Monkey Cage | Analysis
December 19, 2016 at 7:00 AM
After a bruising election year, both the Democratic and Republican national committees are in the process of selecting new chairs. But the parties are going about this in very different ways.
On the Republican side, President-elect Donald Trump has selected an insider — Ronna Romney McDaniel, the chair of the Michigan Republican Party — as the next RNC chair. In the Democratic Party, several people have announced their candidacies in what The Washington Post has called "a battle for the soul of the Democratic Party." Why is there such a big difference? And how will the DNC and RNC chairs matter in the Trump era?
What's going on right now
Currently, there are two major candidates for the DNC chairmanship: Rep. Keith Ellison (D-Minn.) and Labor Secretary Tom Perez. Ellison and Perez represent two distinct wings of the Democratic Party. Ellison is seen as a liberal — one marker: he has the support of Sen. Bernie Sanders — while Perez is seen as the candidate of the party's more centrist Obama-Clinton wing.
On the Republican side, McDaniel will replace Reince Priebus, who will serve as Trump's chief of staff. She represents the traditional GOP. She worked in a variety of election campaigns before becoming chair of the Michigan GOP in 2015. She's part of an important lineage in GOP politics: Mitt Romney is her uncle, and George W. Romney, the governor of Michigan in the 1960s, was her grandfather.
Why the DNC and the RNC matter
The DNC and the RNC are important because they help organize presidential election campaigns, raise and distribute money among candidates across the country, provide campaign advice, and promote the national parties through massive 'educational campaigns' intended to produce party brands.
Scholars disagree, however, about how much power national committees actually have over their party. Some political scientists have concluded that the DNC and the RNC are "service providers" that help candidates but are otherwise powerless because they lack control over candidate selection.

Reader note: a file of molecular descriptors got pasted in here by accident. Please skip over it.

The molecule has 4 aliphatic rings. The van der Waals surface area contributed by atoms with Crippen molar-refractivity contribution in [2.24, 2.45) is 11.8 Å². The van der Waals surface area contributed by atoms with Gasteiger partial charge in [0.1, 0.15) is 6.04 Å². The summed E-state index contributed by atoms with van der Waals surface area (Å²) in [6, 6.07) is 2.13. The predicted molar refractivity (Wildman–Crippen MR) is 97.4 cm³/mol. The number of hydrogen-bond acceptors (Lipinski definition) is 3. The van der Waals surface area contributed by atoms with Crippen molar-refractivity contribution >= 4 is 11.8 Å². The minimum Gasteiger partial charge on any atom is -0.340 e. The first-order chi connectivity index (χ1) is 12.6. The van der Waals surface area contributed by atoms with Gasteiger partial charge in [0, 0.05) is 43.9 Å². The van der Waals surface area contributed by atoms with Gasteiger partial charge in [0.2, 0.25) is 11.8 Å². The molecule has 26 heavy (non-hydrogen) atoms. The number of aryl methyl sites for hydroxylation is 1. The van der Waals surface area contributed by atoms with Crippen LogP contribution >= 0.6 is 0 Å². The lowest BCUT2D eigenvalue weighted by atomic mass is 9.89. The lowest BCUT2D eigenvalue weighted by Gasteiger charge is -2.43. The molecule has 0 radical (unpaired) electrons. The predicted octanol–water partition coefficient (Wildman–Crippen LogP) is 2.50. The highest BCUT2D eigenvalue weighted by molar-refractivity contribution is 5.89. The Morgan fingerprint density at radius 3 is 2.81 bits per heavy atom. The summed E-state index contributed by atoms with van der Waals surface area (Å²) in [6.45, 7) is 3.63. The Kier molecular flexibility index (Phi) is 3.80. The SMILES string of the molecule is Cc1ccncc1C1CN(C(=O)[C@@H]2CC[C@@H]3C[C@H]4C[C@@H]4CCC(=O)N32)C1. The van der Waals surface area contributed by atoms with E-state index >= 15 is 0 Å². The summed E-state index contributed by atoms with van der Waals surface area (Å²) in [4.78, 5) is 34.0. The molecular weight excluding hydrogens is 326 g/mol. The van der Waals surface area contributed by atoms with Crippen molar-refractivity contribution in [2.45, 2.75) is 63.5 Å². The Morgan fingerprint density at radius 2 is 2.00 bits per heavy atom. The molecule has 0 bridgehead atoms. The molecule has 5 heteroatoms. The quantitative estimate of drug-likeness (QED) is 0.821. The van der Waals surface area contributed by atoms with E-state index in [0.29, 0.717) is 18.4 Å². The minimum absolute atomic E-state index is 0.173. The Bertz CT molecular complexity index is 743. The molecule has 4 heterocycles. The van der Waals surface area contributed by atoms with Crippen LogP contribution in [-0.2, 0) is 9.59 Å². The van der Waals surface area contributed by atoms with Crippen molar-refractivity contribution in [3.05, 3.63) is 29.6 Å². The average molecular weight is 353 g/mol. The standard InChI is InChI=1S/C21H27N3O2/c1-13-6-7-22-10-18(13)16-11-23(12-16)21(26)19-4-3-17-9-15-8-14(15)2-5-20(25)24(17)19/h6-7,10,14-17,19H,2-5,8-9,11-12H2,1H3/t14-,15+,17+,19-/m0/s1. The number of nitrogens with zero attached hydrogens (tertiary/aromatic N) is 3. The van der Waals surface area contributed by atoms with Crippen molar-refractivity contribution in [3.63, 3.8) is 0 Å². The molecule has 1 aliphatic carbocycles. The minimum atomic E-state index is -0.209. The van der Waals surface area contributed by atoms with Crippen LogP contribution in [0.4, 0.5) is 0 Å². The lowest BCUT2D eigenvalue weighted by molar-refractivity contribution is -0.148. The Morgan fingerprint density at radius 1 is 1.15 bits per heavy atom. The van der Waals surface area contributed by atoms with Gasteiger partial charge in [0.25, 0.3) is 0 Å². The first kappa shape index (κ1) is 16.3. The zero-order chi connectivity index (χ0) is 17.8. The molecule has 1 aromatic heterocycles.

However, scholars like Philip Klinkner, Daniel Galvin and Brian Conley believe that the committees do affect how their parties evolve. Both the DNC and the RNC have frequently interjected themselves into major intraparty debates with the intent of reshaping their parties.
Why there's a battle on the Democratic side
Here's a key fact: The national committees are much more active in shaping the party when their party is out of the White House. Because they are not under the control of a president, the out-party's chair does more to decide what the party committee does. This raises the stakes for the selection of the chair.
For example, the DNC chair from 1955 to 60, Paul Butler, tried to excommunicate Southern conservatives from the Democratic Party. Bill Brock (1977-1980) tried to reach out to black voters by building ties between the RNC and the Rev. Jesse Jackson. More recently, Howard Dean (2005-2008) used his "50-state strategy" to target blue-collar voters who opposed the Democratic Party's positions on abortion, LGBT rights and gun control.
In contrast, "in-party" chairs serve at the pleasure of their president — and so they must support the president. History shows that although out-party chairs frequently serve four-year terms, in-party chairs serve shorter terms. For example, Richard Nixon appointed three committee chairs, Bill Clinton five, and George W. Bush six. Presidential power in this regard is almost absolute: Ronald Reagan even appointed daughter Maureen co-chair of the RNC in 1986 — to the frustration of many Republicans.
What to expect under a Trump presidency
The selection of McDaniel is only a minor victory for traditional Republicans. McDaniel will lead the party only as long as Trump approves. Because Trump has manifested little interest in intraparty politics and because Republicans have unified control of government and a majority of governorships, the RNC is likely to play only a minor role in the Trump era.
But the opposite may be true for the DNC. Without a president in office and with minorities in Congress, the next DNC chair will have more incentive to use the position to revitalize the Democratic Party.
This explains why Democratic leaders are so invested in the race for DNC chair. If Ellison wins, the DNC will probably focus on blue-collar white voters who turned their backs on the Democrats. If Perez wins, the party will focus on the coalition of minorities and highly educated voters that helped Obama win in 2008 and 2012.
Boris Heersink is a PhD candidate in the Woodrow Wilson Department of Politics at the University of Virginia.